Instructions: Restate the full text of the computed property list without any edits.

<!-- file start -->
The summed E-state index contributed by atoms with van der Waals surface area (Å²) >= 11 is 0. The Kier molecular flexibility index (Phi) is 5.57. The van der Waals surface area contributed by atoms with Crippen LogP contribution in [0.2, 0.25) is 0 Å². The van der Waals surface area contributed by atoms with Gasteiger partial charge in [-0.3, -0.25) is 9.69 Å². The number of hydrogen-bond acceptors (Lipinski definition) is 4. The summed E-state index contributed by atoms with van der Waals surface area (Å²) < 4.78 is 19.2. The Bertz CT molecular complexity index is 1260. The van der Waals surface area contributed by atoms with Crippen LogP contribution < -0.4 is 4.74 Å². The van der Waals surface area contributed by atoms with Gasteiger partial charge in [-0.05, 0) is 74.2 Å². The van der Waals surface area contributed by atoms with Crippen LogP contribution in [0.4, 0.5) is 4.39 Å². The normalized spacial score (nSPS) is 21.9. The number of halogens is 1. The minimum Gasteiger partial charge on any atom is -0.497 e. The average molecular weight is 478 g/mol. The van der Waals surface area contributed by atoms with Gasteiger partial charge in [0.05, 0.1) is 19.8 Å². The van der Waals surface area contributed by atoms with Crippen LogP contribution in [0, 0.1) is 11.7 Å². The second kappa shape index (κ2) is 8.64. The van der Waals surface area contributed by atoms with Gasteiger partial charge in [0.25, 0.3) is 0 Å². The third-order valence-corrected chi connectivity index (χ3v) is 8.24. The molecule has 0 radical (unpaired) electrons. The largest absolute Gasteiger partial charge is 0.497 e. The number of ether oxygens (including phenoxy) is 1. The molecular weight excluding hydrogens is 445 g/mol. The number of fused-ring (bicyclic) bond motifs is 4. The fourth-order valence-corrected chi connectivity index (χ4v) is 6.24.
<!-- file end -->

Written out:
The summed E-state index contributed by atoms with van der Waals surface area (Å²) >= 11 is 0. The Kier molecular flexibility index (Phi) is 5.57. The van der Waals surface area contributed by atoms with Crippen LogP contribution in [0.2, 0.25) is 0 Å². The van der Waals surface area contributed by atoms with Gasteiger partial charge in [-0.3, -0.25) is 9.69 Å². The number of hydrogen-bond acceptors (Lipinski definition) is 4. The summed E-state index contributed by atoms with van der Waals surface area (Å²) < 4.78 is 19.2. The Bertz CT molecular complexity index is 1260. The van der Waals surface area contributed by atoms with Crippen LogP contribution < -0.4 is 4.74 Å². The van der Waals surface area contributed by atoms with Gasteiger partial charge in [-0.05, 0) is 74.2 Å². The van der Waals surface area contributed by atoms with Crippen LogP contribution in [0.4, 0.5) is 4.39 Å². The normalized spacial score (nSPS) is 21.9. The number of halogens is 1. The minimum Gasteiger partial charge on any atom is -0.497 e. The average molecular weight is 478 g/mol. The van der Waals surface area contributed by atoms with Gasteiger partial charge in [0.05, 0.1) is 19.8 Å². The van der Waals surface area contributed by atoms with Crippen LogP contribution in [0, 0.1) is 11.7 Å². The second kappa shape index (κ2) is 8.64. The van der Waals surface area contributed by atoms with Gasteiger partial charge in [0.25, 0.3) is 0 Å². The third-order valence-corrected chi connectivity index (χ3v) is 8.24. The molecule has 0 radical (unpaired) electrons. The largest absolute Gasteiger partial charge is 0.497 e. The number of ether oxygens (including phenoxy) is 1. The molecular weight excluding hydrogens is 445 g/mol. The number of fused-ring (bicyclic) bond motifs is 4. The fourth-order valence-corrected chi connectivity index (χ4v) is 6.24.